Make sure your baby’s bottom is dry before putting on the clean nappy as the sticky tabs won’t work if they’re wet.

"Many babies (usually older than three weeks) really enjoy a nice 'nappy free kick' which can give their bottom a chance to dry too," says Louisa.  "If there are any signs of nappy rash, it can help the healing, but also babies just love a bit of time to kick and feel some fresh air around them, and especially if mum or dad are cooing/singing to/ chatting with them. If you are in a rush though, pat their bottom dry with a muslin or towel."

Step 6: Apply a barrier cream

If your baby has nappy rash, now’s the time to apply some barrier cream.

"It is the ammonia in the urine which can produce nappy rash, so anything which can help prevent that from coming into contact with your baby’s skin is good," says Louisa. "If your baby is developing a little nappy rash, we advise using Sudocrem. If your baby has a full-blown nappy rash, then Metanium is great at clearing that up. If you are at all concerned, see your GP."

Read more: The best nappy rash creams to soothe sore bottoms

Step 7: Put a clean nappy on

Get out a clean nappy and place it under your baby by gently grasping both their ankles and lifting their bottom in the air. "The back half should come up to about your baby’s waist," says Louisa. "If you have a little boy, make sure their penis is pointing down! If your baby is a newborn, then fold down the top part of the nappy so that their cord stump is not in the nappy. Some newborn nappies are specially designed with a cut out for the stump."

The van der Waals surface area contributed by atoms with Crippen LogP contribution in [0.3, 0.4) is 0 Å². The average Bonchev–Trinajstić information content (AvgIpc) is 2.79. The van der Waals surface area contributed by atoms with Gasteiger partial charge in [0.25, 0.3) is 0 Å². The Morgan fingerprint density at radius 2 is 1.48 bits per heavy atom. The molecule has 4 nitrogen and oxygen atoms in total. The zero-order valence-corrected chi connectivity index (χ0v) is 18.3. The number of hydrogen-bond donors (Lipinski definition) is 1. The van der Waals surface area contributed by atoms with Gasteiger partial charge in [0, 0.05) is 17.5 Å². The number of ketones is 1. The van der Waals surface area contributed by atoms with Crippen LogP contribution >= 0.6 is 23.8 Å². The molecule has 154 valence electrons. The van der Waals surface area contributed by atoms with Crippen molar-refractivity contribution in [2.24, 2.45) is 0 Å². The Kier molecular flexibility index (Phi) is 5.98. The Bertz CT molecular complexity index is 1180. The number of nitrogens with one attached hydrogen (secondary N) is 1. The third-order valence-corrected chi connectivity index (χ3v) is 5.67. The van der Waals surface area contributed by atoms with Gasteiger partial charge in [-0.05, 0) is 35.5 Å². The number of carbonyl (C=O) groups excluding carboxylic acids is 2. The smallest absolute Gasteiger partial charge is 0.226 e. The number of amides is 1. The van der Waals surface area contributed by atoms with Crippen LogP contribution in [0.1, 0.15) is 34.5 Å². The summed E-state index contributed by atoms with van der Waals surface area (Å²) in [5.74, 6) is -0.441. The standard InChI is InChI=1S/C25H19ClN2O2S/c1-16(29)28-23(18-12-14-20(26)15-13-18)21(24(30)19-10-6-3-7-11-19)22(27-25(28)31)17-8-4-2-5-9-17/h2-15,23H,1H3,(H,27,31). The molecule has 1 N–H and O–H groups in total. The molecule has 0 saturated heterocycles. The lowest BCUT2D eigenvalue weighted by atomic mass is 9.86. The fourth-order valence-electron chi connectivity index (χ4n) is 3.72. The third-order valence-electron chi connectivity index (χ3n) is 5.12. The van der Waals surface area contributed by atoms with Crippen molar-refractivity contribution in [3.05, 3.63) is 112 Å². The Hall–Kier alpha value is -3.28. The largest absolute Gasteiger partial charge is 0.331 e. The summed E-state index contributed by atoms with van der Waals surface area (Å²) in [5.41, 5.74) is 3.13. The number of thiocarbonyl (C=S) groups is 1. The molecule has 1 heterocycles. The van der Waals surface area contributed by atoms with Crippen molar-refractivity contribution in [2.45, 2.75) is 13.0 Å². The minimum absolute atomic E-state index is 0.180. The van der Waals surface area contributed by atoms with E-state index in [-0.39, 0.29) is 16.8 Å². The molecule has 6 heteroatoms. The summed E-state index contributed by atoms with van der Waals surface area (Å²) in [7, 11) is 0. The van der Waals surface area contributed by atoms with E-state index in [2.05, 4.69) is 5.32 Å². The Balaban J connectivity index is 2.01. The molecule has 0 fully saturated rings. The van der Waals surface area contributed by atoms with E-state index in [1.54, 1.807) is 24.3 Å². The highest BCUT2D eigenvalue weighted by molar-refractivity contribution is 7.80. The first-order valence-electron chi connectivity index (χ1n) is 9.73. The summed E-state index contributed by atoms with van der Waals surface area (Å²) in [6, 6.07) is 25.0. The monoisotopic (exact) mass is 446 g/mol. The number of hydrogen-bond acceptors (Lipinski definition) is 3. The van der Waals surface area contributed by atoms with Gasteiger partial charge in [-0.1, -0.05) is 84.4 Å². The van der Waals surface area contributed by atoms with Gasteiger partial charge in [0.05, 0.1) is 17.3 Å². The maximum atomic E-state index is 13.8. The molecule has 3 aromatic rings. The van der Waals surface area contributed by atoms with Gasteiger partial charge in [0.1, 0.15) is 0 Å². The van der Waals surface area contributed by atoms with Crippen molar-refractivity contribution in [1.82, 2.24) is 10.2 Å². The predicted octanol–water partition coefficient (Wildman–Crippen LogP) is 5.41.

Make sure the bit of the nappy that’s between your baby’s legs is spread open to avoid chafing and fasten the nappy on each side using the sticky tabs. "Stick the tabs down so it is snug but you can still fit one finger down at the top," says Louisa.

Step 8: Clean up

Make sure your baby is lying in a safe place, like on the floor or in a cot, then put the nappy sack in a lidded bin. Wash your hands thoroughly or use hand sanitiser if a sink isn't available, then you're done!

How often to change a baby's nappy

A lot! While younger babies can need changing as much as 10 or 12 times a day, older babies need to be changed around six to eight times.

What about reusable nappies?

The cloth nappies of yesteryear have had a make-over. No more boiling and washing, dodgy smells and hard work. In fact, reusable nappies are way easier to include in your baby's routine than you'd think.

Modern-day reusable nappies are elasticated and fastened with poppers or velcro and come in loads of funky prints and patterns. There's no boiling or soaking involved either, you just have to chuck them in the washing machine.

There are loads of options out there and the choice can be overwhelming, so we've put together a list of our award-winning reusable nappies. The initial outlay of cost might seem a lot at first, but considering your baby will use approximately 900 nappies before they're into pants, it may well be worth it in the long run.

How do I change a reusable nappy?

The process is much the same as changing a disposable nappy, only you'll fold the nappy up and tip any loose poo into the loo. Then you'll need to rinse the nappy and put it in the wash.

If you're still searching for a reusable nappy, check out our guide to the best reusable nappies here.